A fiber-film contactor is particularly suitable for washing an oil, such as jet fuel, with aqueous caustic. The aqueous caustic is passed to the top of the contactor and flows down a bundle of fibers in the contactor coating the fibers. At the same time, the jet fuel to be washed or prewashed with the aqueous caustic is also passed to the top of the contactor and flows down through the contactor contacting the aqueous caustic coating the fibers. The washed jet fuel and spent caustic, and under certain conditions a neutralized naphthenic acid phase, accumulate at the bottom of the contactor, without forming an emulsion, and are separated by conventional means.
After washing with caustic, the stabilized jet fuel is washed with water to remove any residual salt or caustic, and the washed fuel is dried using conventional procedures.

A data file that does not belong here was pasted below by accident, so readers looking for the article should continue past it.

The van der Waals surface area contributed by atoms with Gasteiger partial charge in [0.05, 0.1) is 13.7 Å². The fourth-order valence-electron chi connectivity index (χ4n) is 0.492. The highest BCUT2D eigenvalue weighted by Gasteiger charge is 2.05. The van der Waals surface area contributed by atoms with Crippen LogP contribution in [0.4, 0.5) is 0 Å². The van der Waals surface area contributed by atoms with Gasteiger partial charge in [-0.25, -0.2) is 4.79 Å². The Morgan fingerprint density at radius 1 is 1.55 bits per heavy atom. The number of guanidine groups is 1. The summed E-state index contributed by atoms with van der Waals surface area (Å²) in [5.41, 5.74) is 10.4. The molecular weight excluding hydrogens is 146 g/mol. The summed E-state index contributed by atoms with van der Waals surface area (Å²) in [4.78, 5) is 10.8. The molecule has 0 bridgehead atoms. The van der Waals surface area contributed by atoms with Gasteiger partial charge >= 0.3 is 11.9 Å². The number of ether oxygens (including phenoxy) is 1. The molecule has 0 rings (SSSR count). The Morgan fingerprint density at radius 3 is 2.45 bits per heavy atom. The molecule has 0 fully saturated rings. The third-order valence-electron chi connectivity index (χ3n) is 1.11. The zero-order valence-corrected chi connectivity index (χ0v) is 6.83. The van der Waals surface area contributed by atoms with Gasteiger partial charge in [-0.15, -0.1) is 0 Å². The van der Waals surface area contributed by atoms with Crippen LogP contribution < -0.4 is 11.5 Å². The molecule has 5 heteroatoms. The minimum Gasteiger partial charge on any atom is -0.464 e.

The process of the present invention may be utilized to stabilize fuel sweetened by oxidation at any convenient time or location. For example, it may be used to stabilize freshly sweetened jet fuels or jet fuels in storage terminals or at landing fields. In another embodiment, the overall procedure, sweetening of jet fuel by oxidation and improving thermal stability using the process of the persent invention, can be integrated. The operation of such an integrated process is illustrated in FIG. 2. As in the process illustrated in FIG. 1, the feed is prewashed with caustic in prewasher 11, sweetened in reactor 12, and passed to separator 13. The sweetened fuel is then washed with strong aqueous caustic in washer 14. The sweetened and stabilized jet fuel is washed with water in washer 15, and passed sequentially through salt filter 16 and clay filter 17.